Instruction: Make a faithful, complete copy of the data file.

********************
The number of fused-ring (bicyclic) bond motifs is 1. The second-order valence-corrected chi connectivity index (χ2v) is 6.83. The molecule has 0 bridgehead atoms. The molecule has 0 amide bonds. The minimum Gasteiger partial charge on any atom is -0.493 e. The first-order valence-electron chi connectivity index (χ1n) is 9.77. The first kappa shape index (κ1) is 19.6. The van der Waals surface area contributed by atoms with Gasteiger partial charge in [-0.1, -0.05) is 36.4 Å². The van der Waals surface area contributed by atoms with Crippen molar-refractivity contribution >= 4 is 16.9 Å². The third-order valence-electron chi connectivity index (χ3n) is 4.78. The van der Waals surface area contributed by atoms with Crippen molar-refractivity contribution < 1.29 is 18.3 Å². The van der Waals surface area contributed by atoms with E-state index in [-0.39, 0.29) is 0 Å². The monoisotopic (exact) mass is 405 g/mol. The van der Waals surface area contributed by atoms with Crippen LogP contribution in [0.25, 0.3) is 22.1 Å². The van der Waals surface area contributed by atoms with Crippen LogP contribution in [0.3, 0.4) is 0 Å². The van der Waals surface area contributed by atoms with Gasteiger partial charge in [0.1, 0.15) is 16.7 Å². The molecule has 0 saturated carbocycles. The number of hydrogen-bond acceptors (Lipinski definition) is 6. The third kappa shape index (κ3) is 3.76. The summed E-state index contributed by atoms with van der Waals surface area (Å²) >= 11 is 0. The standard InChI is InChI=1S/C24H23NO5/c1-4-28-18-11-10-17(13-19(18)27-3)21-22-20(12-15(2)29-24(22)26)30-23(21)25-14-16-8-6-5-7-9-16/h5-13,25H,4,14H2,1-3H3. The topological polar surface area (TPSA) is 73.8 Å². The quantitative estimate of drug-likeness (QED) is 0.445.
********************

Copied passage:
The number of fused-ring (bicyclic) bond motifs is 1. The second-order valence-corrected chi connectivity index (χ2v) is 6.83. The molecule has 0 bridgehead atoms. The molecule has 0 amide bonds. The minimum Gasteiger partial charge on any atom is -0.493 e. The first-order valence-electron chi connectivity index (χ1n) is 9.77. The first kappa shape index (κ1) is 19.6. The van der Waals surface area contributed by atoms with Gasteiger partial charge in [-0.1, -0.05) is 36.4 Å². The van der Waals surface area contributed by atoms with Crippen molar-refractivity contribution >= 4 is 16.9 Å². The third-order valence-electron chi connectivity index (χ3n) is 4.78. The van der Waals surface area contributed by atoms with Crippen molar-refractivity contribution < 1.29 is 18.3 Å². The van der Waals surface area contributed by atoms with E-state index in [-0.39, 0.29) is 0 Å². The monoisotopic (exact) mass is 405 g/mol. The van der Waals surface area contributed by atoms with Crippen LogP contribution in [0.25, 0.3) is 22.1 Å². The van der Waals surface area contributed by atoms with Crippen LogP contribution in [0.3, 0.4) is 0 Å². The van der Waals surface area contributed by atoms with Gasteiger partial charge in [0.1, 0.15) is 16.7 Å². The molecule has 0 saturated carbocycles. The number of hydrogen-bond acceptors (Lipinski definition) is 6. The third kappa shape index (κ3) is 3.76. The summed E-state index contributed by atoms with van der Waals surface area (Å²) >= 11 is 0. The standard InChI is InChI=1S/C24H23NO5/c1-4-28-18-11-10-17(13-19(18)27-3)21-22-20(12-15(2)29-24(22)26)30-23(21)25-14-16-8-6-5-7-9-16/h5-13,25H,4,14H2,1-3H3. The topological polar surface area (TPSA) is 73.8 Å². The quantitative estimate of drug-likeness (QED) is 0.445.